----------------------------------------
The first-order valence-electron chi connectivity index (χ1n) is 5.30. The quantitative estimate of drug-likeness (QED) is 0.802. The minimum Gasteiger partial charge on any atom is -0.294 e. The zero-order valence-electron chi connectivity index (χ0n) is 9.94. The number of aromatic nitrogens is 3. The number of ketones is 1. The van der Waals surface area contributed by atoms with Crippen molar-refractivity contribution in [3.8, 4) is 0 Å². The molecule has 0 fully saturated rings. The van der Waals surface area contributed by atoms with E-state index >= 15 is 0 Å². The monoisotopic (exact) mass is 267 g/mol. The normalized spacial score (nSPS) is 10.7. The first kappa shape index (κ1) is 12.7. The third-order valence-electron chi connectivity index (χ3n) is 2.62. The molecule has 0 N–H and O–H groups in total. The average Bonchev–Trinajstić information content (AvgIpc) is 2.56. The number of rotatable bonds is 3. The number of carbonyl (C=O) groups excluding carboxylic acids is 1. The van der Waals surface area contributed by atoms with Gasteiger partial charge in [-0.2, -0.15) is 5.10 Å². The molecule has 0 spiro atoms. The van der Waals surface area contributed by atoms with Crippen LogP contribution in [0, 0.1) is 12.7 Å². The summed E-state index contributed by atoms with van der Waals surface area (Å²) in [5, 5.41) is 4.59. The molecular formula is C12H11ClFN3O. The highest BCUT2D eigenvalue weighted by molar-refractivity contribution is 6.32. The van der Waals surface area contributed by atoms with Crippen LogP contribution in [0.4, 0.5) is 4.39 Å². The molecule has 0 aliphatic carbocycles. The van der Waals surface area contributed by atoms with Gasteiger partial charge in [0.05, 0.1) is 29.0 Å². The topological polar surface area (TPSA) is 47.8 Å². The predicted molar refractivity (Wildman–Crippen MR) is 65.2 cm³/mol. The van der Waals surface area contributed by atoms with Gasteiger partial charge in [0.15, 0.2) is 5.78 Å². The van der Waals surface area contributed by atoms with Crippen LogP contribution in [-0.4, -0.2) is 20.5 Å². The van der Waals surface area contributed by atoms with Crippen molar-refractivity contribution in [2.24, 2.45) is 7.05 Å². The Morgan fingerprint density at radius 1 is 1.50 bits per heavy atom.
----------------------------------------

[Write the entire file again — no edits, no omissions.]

The first-order valence-electron chi connectivity index (χ1n) is 5.30. The quantitative estimate of drug-likeness (QED) is 0.802. The minimum Gasteiger partial charge on any atom is -0.294 e. The zero-order valence-electron chi connectivity index (χ0n) is 9.94. The number of aromatic nitrogens is 3. The number of ketones is 1. The van der Waals surface area contributed by atoms with Crippen molar-refractivity contribution in [3.8, 4) is 0 Å². The molecule has 0 fully saturated rings. The van der Waals surface area contributed by atoms with E-state index >= 15 is 0 Å². The monoisotopic (exact) mass is 267 g/mol. The normalized spacial score (nSPS) is 10.7. The first kappa shape index (κ1) is 12.7. The third-order valence-electron chi connectivity index (χ3n) is 2.62. The molecule has 0 N–H and O–H groups in total. The average Bonchev–Trinajstić information content (AvgIpc) is 2.56. The number of rotatable bonds is 3. The number of carbonyl (C=O) groups excluding carboxylic acids is 1. The van der Waals surface area contributed by atoms with Gasteiger partial charge in [-0.2, -0.15) is 5.10 Å². The molecule has 0 spiro atoms. The van der Waals surface area contributed by atoms with Crippen LogP contribution in [0, 0.1) is 12.7 Å². The summed E-state index contributed by atoms with van der Waals surface area (Å²) in [5, 5.41) is 4.59. The molecular formula is C12H11ClFN3O. The highest BCUT2D eigenvalue weighted by molar-refractivity contribution is 6.32. The van der Waals surface area contributed by atoms with Crippen LogP contribution in [0.4, 0.5) is 4.39 Å². The molecule has 0 aliphatic carbocycles. The van der Waals surface area contributed by atoms with Gasteiger partial charge in [0.05, 0.1) is 29.0 Å². The topological polar surface area (TPSA) is 47.8 Å². The predicted molar refractivity (Wildman–Crippen MR) is 65.2 cm³/mol. The van der Waals surface area contributed by atoms with Gasteiger partial charge in [0.15, 0.2) is 5.78 Å². The van der Waals surface area contributed by atoms with Crippen LogP contribution in [-0.4, -0.2) is 20.5 Å². The van der Waals surface area contributed by atoms with Crippen molar-refractivity contribution in [2.24, 2.45) is 7.05 Å². The Morgan fingerprint density at radius 1 is 1.50 bits per heavy atom.